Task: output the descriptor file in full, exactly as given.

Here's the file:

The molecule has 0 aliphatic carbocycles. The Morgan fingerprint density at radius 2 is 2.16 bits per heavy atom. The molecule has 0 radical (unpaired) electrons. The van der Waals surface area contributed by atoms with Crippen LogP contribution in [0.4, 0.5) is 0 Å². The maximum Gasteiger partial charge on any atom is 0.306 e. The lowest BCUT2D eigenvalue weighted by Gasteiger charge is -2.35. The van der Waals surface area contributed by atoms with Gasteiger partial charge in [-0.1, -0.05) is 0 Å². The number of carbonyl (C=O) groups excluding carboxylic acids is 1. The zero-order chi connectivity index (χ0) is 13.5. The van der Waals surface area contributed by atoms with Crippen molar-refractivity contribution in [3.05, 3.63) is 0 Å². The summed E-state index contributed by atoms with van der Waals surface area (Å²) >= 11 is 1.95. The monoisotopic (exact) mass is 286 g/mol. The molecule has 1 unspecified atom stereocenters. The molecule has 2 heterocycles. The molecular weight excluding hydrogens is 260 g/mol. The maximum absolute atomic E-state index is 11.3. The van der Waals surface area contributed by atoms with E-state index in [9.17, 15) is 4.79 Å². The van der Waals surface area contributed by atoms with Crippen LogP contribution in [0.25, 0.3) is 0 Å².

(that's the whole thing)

The molecule has 0 aliphatic carbocycles. The Morgan fingerprint density at radius 2 is 2.16 bits per heavy atom. The molecule has 0 radical (unpaired) electrons. The van der Waals surface area contributed by atoms with Crippen LogP contribution in [0.4, 0.5) is 0 Å². The maximum Gasteiger partial charge on any atom is 0.306 e. The lowest BCUT2D eigenvalue weighted by Gasteiger charge is -2.35. The van der Waals surface area contributed by atoms with Gasteiger partial charge in [-0.1, -0.05) is 0 Å². The number of carbonyl (C=O) groups excluding carboxylic acids is 1. The zero-order chi connectivity index (χ0) is 13.5. The van der Waals surface area contributed by atoms with Crippen molar-refractivity contribution in [3.05, 3.63) is 0 Å². The summed E-state index contributed by atoms with van der Waals surface area (Å²) >= 11 is 1.95. The monoisotopic (exact) mass is 286 g/mol. The molecule has 1 unspecified atom stereocenters. The molecule has 2 heterocycles. The molecular weight excluding hydrogens is 260 g/mol. The maximum absolute atomic E-state index is 11.3. The van der Waals surface area contributed by atoms with E-state index in [9.17, 15) is 4.79 Å². The van der Waals surface area contributed by atoms with Crippen LogP contribution in [0.25, 0.3) is 0 Å².